Life&Style writer Phoebe Geary discusses the stigma around female sexual pleasure

English student and lover of gossip girl
Images by Joseph Redfield

The substandard state of Britain’s sexual education classes can be weighed up by one universal anecdote: awkwardly unrolling a condom onto a banana whilst learning about male ejaculation. It’s safe to say few (if any) teenagers have come away from a sexual health lesson feeling genuinely enlightened about their sexuality, least of all women whose pleasure is often completely excluded from classes. With such an out-dated, obsolete curriculum, sex education classes need to be drastically updated to remove the stigma from female pleasure and encourage sexual positivity amongst teenagers.

With few exceptions, sex education lessons have remained relatively unchanged over the past decade. It’s no secret that most sex education classes still centre around reproduction and pregnancy. The sex we learn about at school – usually penetrative and heterosexual – always culminates in male orgasm. On the other hand, female pleasure is almost entirely absent from the curriculum. Even when addressed, the term ‘clitoris’ is treated as a ‘dirty’ word, arousing juvenile sniggers from teenage boys and embarrassed red faces from girls. While male ejaculation is presented as the necessary conclusion to the neat, linear narrative sex education classes reinforce, female orgasms remain largely shrouded in secrecy, shame and stigma.

Women who masturbate, orgasm and embrace their sexual agency are branded sluts and whores

This problematic internationalisation contributes to an array of misogynist misconceptions: women who masturbate, orgasm and embrace their sexual agency are branded sluts and whores. In contrast, male masturbation is simply a cultural norm, and the number of sexual partners a man has only seems to enhance, not threaten, his reputation. While society at large is undoubtedly a key contributor to this gender imbalance, it should be a primary role of sex education to actively promote sexual equality and combat the stigma surrounding female pleasure.

Considering this, it’s glaringly obvious that sex education classes are in desperate need of radical modernisation. Thus, it’s no surprise that teenagers, particularly girls, are turning to the internet to educate themselves on their own sexuality. While iconic magazines like Cosmopolitan have developed a long-standing reputation for promoting healthy sex, Teen Vogue’s sex ed section has garnered attention for their positive attitude towards female pleasure and non-heterosexual sex. Over the last decade, the internet has become a bank of knowledge for positive sex education, rupturing open the floodgates and providing information on countless ‘taboo’ topics, ranging from menstrual health to masturbation. Still, in 2019, women should not have to solely rely on Cosmopolitan articles to develop their understanding of sensuality and sexual pleasure – if sex ed classes are part of the curriculum, information on female sexual satisfaction should be readily available in the classroom. The effectiveness of sex education classes in the modern world hinges on its ability to adapt and encourage an open, positive conversation in light of 21st Century issues. The side effects of contraception, the importance of consent and the normalisation of sexual exploration all need to not only be taught but prioritised as key components to your overall sexual wellbeing.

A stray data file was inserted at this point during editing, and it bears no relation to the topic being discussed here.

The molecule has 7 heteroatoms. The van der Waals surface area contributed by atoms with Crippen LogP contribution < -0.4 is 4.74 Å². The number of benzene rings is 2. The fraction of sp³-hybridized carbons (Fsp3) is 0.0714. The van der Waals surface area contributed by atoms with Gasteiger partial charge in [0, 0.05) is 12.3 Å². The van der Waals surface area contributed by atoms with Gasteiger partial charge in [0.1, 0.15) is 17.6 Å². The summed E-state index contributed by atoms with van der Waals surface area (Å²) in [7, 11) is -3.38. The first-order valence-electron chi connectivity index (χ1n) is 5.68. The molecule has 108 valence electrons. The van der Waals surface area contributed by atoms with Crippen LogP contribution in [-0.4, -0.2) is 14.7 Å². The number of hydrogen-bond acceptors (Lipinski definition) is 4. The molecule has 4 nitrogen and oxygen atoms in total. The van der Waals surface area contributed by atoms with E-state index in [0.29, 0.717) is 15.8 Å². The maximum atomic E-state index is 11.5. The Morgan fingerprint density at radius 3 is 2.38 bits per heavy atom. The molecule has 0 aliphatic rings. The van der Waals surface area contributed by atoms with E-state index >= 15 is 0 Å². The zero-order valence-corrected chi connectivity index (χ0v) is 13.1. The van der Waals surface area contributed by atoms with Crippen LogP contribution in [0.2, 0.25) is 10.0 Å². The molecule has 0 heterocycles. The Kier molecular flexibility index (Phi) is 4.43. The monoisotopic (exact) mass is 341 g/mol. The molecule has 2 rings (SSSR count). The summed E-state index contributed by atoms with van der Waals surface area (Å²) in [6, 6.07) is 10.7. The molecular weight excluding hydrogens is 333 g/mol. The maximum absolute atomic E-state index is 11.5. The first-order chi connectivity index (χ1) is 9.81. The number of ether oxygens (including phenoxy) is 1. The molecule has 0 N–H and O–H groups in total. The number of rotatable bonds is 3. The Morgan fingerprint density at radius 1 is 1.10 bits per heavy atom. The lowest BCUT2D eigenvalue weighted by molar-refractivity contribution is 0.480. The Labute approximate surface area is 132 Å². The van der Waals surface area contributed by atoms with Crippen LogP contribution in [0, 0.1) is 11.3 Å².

More needs to be done to tackle the gender imbalance within sex education lessons

It is no longer enough for students to be taught how to put a condom on a banana and call it a day – more needs to be done to tackle the gender imbalance within sex education lessons. And it’s true that the government is finally making some much-needed changes. As of September 2020, the Department of Education’s new guidance for Relationships and Sex Education will become compulsory and cover key areas such as consent, menstrual health and different types of relationships. Yet there’s still a long way to go and, as the Family Planning Association (FPA) have already pointed out, what’s absent from this new government outline is a positive attitude towards sexual health. We need to be doing more than just teaching students that their sexual desires are normal: they need to be told that being in touch with your sexuality is not only healthy and enjoyable, but most of all empowering. If we want girls to develop into fully autonomous adults, sexual education classes need to radically rectify their attitude towards sex and work to embrace, rather than stigmatise, female sexuality.